The carrier’s voice app, whose name translates as “Talk to Me, Concierge,” was introduced March 1 and is available for 38 handset models using Google Inc.’s Android software. They include Sony Corp.’s Xperia acro HD, which was Japan’s best-selling smartphone model for April and May, according to research company BCN Inc.

“I’ve been planning to get a smartphone and try the voice app since I saw it on TV,” said Kazuko Ohara, 81, who lives in central Tokyo and plans to visit a mobile-phone store this month to choose a handset model. “My eyesight is weak because I had a cataract operation.”

Ohara, who doesn’t own a personal computer, has a KDDI mobile phone and doesn’t mind switching carriers, she said.

“The voice app might help me write e-mails, and I want to use the map function to go places,” she said.

Apple in Japan

Apple’s Siri voice-control app has been available in Japanese for the iPhone 4S since March. Japan accounts for 5 percent of Apple’s revenue, according to data compiled by Bloomberg. Globally, sales of voice-recognition software for wireless devices may rise to $21.3 billion by 2018 from $3.5 billion last year, according to WinterGreen Research.

People 60 or older account for 24 percent of DoCoMo’s customers, Yoshimatsu said. The carrier is ahead of rivals in terms of marketing to the elderly, Moriyuki said.

“The other two carriers will probably follow DoCoMo,” he said. “It’s a big business opportunity.”

Softbank doesn’t offer handset models or services targeted specifically at the elderly, said Natsuko Kameda, a spokeswoman for the Tokyo-based company.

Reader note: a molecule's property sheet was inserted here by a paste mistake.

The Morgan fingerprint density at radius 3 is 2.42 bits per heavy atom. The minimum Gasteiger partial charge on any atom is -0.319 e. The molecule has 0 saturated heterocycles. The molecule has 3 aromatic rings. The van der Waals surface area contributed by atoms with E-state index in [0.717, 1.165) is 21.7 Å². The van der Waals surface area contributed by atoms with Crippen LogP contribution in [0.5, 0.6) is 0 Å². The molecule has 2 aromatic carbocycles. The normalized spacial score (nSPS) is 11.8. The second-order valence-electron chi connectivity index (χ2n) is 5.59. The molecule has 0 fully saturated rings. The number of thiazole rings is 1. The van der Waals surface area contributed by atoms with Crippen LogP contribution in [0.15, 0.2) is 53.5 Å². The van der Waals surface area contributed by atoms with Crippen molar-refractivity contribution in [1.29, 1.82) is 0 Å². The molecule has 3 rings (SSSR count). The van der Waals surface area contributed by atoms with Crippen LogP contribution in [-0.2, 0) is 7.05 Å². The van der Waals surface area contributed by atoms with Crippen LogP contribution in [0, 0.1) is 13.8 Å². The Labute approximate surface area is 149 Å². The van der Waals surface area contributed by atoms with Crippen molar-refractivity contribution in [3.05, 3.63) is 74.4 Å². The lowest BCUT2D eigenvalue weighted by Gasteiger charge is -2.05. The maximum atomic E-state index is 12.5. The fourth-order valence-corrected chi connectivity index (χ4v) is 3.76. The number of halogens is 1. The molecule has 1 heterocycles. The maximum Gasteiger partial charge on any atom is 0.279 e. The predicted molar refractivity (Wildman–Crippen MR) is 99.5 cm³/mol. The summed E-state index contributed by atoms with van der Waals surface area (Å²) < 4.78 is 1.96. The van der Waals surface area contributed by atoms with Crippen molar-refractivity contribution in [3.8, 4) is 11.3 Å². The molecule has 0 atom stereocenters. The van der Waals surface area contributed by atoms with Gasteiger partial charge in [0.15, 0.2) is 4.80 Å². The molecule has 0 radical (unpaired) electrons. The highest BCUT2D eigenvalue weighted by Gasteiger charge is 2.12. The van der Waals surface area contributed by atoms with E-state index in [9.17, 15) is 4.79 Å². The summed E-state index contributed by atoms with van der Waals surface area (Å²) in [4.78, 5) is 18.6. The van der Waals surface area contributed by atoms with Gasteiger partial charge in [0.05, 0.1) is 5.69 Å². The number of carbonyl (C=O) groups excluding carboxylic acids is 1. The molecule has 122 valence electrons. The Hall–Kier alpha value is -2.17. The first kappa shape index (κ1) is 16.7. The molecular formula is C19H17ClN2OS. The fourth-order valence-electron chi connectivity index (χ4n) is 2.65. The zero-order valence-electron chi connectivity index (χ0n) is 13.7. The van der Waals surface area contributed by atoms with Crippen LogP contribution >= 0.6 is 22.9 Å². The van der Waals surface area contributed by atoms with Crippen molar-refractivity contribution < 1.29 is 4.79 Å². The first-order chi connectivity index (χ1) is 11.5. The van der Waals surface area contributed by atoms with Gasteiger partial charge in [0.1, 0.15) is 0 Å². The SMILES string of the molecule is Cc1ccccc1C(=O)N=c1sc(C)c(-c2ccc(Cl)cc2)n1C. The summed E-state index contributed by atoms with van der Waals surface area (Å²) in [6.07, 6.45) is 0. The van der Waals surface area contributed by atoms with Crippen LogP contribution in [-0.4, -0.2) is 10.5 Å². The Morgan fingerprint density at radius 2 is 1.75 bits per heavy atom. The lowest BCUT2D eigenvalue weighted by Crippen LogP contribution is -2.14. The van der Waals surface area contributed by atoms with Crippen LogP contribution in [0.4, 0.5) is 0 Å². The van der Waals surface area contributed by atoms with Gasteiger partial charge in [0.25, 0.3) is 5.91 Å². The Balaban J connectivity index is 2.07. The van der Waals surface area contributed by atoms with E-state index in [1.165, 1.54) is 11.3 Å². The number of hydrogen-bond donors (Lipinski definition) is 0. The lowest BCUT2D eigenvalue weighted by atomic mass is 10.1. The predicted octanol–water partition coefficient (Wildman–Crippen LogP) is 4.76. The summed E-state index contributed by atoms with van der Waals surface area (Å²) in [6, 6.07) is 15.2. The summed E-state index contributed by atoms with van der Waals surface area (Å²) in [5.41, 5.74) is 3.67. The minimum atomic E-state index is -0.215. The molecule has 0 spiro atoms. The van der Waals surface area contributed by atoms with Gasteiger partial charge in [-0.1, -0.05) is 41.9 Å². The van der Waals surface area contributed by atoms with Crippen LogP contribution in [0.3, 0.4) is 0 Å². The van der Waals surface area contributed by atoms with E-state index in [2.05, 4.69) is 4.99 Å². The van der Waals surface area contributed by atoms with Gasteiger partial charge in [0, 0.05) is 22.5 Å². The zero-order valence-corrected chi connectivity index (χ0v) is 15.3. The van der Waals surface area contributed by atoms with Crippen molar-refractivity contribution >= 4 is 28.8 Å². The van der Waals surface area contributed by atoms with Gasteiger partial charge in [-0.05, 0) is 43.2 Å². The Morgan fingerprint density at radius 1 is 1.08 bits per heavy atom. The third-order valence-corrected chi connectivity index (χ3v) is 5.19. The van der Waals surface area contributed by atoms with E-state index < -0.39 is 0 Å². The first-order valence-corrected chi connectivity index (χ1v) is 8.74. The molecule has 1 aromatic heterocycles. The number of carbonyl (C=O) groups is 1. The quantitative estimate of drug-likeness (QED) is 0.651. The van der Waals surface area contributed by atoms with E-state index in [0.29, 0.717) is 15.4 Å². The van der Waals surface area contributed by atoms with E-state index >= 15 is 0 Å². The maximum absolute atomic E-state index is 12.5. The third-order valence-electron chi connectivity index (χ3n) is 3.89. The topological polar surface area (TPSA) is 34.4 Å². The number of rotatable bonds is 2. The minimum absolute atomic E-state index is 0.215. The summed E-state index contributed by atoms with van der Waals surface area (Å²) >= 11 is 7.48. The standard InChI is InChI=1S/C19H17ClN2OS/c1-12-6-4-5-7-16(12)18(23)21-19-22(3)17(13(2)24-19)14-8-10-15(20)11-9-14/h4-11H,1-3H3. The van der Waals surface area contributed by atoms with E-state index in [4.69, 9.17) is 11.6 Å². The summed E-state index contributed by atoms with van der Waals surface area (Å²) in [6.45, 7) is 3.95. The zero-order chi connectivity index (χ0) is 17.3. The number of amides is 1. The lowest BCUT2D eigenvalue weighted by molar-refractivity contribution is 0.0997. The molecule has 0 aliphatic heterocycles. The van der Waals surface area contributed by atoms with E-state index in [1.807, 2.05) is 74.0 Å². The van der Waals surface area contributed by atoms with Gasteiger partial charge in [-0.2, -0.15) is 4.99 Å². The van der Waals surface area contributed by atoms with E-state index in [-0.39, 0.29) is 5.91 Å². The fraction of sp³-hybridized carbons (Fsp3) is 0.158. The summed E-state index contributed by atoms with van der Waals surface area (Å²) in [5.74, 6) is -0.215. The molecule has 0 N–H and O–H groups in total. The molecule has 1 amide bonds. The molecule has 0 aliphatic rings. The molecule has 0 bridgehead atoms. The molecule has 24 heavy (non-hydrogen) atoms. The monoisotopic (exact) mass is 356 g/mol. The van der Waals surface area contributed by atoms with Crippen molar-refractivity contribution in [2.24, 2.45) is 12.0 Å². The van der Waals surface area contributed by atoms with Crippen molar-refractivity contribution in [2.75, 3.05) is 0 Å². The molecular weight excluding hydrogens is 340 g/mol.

Elderly Discounts

Elderly users are among KDDI’s priorities, said Keiichi Sakurai, a spokesman for the company. “We’re trying to lure elderly customers from the NTT group by offering discount rates for those who use both our group’s fixed-phone and mobile-phone services.”

Softbank and KDDI don’t disclose their users’ age demographics, Sakurai and Kameda said.

DoCoMo plans to raise its total share of smartphone subscriptions back to at least 50 percent in the fiscal year that started April 1, Chief Financial Officer Kazuto Tsubouchi said in a May 18 interview.

The carrier expects to boost smartphone sales to 13 million units this fiscal year from 8.82 million a year earlier, with net additions rising to 2.8 million from 2.28 million, it said April 27.

‘Young in Spirit’

While the iPhone initially eroded DoCoMo’s market share, Apple’s dominance is weakening as new Android models are introduced several times a year, Moriyuki said. DoCoMo is releasing 16 smartphone models between June and August, including Samsung Electronics Co.’s Galaxy S III and Sony’s Xperia GX, the company said May 16.

“Each of the new models can compete with iPhones, with improved memory capacity, speed or touch-panel sensitivity,” Tsubouchi said in May. “The market isn’t driven solely by iPhones any longer.”

Handsets using Android accounted for 58 percent of smartphones in Japan as of Dec. 31, while Apple’s iOS-based devices made up 37 percent, according to estimates by MM Research Institute. Nine months earlier, in March 2011, iPhones controlled 50 percent of the market and Android phones 40 percent.

DoCoMo’s net income in the year started April 1 may rise 20 percent to 557 billion yen ($7 billion) as sales increase 5 percent to 4.45 trillion yen, the company forecast in April, citing higher data-transmission fees and handset sales.

“You can see possibilities of handsets tailored for old people stimulating demand,” Dai-Ichi’s Nagahama said. “Japan’s elderly are young in spirit.”